Decrease in sodium-calcium exchange and calcium currents in diabetic rat ventricular myocytes

Acta Physiol Scand. 1999 Jun;166(2):137-44. doi: 10.1046/j.1365-201x.1999.00547.x.


This study was designed in order to gain insight into possible changes in the inward sodium-calcium exchange current (INa-Ca) and the L-type calcium current (ICa), in ventricular myocytes isolated from streptozotocin-induced diabetic rats. Recordings were made using the nystatin-perforated patch technique which minimizes interference with the normal intracellular Ca2+ buffering mechanisms. The averaged INa-Ca current density elicited by Ca2+ current was smaller in diabetic than in normal myocytes at all potentials tested. INa-Ca activated by rapid application of caffeine was significantly reduced and the decay phase was prolonged. The density of ICa was also significantly reduced by diabetes in the range of test potentials between -10 and +50 mV. In addition, the fast time constant of ICa inactivation, which represents mainly the sarcoplasmic reticulum (SR) Ca2+ release-induced inactivation, was significantly higher in diabetic than in normal myocytes. The decrease in ICa, which is the main source of trigger Ca2+ for SR Ca2+ release, may explain the significantly lowered peak systolic [Ca2+]i previously shown in diabetic myocytes. As activation of ICa is essential for subsequent stimulation of INa-Ca, reduced ICa may contribute to decreasing activation of the Na+-Ca2+ exchanger.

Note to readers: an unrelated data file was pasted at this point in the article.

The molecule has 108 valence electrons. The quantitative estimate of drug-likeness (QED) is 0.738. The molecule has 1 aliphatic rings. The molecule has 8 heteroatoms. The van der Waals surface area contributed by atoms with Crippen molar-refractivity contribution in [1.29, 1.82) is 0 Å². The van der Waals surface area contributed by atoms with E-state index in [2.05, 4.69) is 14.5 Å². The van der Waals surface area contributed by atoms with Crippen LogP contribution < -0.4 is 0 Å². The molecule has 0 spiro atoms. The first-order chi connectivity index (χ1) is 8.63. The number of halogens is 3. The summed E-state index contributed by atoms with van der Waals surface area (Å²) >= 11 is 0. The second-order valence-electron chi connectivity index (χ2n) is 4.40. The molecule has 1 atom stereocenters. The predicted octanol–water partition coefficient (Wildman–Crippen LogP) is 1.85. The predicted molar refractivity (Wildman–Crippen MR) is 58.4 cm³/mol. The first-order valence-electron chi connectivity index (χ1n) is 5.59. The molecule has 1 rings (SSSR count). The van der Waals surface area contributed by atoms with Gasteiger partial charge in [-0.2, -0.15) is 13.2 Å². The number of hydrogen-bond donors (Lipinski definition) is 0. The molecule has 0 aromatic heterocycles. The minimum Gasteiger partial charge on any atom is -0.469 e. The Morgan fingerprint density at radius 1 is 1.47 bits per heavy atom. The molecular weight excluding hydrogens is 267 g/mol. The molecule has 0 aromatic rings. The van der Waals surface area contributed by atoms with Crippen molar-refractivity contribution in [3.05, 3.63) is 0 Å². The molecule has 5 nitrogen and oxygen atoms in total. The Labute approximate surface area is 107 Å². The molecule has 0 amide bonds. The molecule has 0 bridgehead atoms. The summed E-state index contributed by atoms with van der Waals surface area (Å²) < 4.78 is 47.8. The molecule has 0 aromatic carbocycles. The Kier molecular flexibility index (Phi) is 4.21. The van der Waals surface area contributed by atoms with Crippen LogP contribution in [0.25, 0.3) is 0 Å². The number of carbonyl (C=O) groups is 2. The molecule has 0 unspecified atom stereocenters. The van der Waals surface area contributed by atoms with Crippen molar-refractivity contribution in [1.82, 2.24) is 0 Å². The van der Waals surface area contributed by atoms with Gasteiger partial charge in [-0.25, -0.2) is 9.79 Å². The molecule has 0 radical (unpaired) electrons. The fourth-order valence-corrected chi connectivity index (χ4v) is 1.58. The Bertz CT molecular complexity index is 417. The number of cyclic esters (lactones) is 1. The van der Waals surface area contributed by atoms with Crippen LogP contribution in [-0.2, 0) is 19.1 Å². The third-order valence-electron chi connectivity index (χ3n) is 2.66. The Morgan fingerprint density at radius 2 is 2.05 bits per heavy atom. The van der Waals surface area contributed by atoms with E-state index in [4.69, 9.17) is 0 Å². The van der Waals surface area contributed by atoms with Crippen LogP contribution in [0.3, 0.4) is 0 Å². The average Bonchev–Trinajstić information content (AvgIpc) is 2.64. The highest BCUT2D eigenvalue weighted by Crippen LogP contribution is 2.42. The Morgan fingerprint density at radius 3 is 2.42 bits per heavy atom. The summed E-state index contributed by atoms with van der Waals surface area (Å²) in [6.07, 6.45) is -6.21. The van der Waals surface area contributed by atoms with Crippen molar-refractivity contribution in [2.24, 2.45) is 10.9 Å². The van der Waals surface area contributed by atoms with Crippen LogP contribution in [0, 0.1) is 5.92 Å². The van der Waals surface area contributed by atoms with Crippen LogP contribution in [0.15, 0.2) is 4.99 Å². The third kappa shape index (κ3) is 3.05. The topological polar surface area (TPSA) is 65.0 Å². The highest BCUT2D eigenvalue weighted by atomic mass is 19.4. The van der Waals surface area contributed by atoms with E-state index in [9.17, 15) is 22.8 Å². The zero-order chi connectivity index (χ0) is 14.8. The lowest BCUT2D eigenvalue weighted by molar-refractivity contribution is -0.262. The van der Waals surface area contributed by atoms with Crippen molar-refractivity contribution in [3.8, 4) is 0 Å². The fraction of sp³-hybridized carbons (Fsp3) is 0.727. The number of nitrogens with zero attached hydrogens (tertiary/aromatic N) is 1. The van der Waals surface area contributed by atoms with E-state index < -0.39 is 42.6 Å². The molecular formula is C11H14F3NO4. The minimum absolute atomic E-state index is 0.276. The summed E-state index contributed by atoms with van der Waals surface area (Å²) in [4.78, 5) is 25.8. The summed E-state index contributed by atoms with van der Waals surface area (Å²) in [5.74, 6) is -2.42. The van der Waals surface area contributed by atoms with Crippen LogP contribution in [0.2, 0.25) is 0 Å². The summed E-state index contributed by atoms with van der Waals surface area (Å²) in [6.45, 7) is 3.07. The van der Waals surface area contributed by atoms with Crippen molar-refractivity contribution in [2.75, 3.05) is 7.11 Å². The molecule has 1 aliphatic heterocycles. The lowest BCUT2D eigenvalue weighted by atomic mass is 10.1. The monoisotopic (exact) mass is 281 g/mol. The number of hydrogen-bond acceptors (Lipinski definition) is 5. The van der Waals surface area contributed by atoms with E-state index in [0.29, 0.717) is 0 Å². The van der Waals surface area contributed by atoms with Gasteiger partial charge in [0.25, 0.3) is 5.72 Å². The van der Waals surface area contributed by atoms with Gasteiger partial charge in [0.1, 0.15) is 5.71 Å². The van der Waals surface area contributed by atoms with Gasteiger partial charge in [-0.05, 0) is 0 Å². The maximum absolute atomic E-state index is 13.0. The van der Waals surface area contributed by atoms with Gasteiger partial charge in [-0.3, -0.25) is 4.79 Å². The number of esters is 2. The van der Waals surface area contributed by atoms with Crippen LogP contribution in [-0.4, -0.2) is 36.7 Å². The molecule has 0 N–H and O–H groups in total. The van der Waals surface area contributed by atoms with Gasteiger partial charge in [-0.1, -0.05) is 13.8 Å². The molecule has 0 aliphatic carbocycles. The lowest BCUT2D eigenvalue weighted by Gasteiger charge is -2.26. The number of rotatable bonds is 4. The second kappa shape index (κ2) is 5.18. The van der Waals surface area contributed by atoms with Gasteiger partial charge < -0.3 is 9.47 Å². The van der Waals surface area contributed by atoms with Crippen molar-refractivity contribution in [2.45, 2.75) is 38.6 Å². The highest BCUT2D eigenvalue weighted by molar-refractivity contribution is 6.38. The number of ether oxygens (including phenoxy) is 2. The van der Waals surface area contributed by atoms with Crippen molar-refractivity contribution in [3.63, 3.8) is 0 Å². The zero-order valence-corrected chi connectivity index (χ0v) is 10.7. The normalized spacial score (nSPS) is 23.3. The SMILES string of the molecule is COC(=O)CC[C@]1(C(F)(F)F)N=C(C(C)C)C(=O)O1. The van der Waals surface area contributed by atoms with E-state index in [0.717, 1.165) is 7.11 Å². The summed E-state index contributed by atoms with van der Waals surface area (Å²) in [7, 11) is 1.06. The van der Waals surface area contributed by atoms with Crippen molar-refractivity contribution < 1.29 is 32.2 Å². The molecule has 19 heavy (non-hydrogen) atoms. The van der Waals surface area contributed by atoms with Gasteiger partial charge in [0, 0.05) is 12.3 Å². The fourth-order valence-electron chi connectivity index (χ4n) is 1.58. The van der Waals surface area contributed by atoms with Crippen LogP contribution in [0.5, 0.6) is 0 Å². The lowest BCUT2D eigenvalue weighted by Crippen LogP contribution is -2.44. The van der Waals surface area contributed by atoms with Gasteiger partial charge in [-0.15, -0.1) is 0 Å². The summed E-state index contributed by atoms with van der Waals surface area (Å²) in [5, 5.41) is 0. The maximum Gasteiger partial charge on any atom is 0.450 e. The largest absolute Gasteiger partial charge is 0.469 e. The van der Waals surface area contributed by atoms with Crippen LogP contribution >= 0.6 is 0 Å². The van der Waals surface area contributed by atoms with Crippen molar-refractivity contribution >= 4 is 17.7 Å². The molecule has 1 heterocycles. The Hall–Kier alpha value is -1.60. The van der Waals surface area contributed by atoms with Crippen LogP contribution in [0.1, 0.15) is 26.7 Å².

Publication types

  • Research Support, Non-U.S. Gov't

MeSH terms

  • Animals
  • Calcium / metabolism*
  • Calcium Channels / metabolism*
  • Calcium Signaling / physiology
  • Cations / metabolism
  • Diabetes Mellitus, Experimental / metabolism*
  • Diabetes Mellitus, Experimental / physiopathology
  • Electric Conductivity
  • Heart Ventricles / cytology
  • Heart Ventricles / metabolism
  • Male
  • Myocardium / cytology
  • Myocardium / metabolism*
  • Patch-Clamp Techniques
  • Rats
  • Rats, Wistar
  • Sodium / metabolism*
  • Streptozocin


  • Calcium Channels
  • Cations
  • Streptozocin
  • Sodium
  • Calcium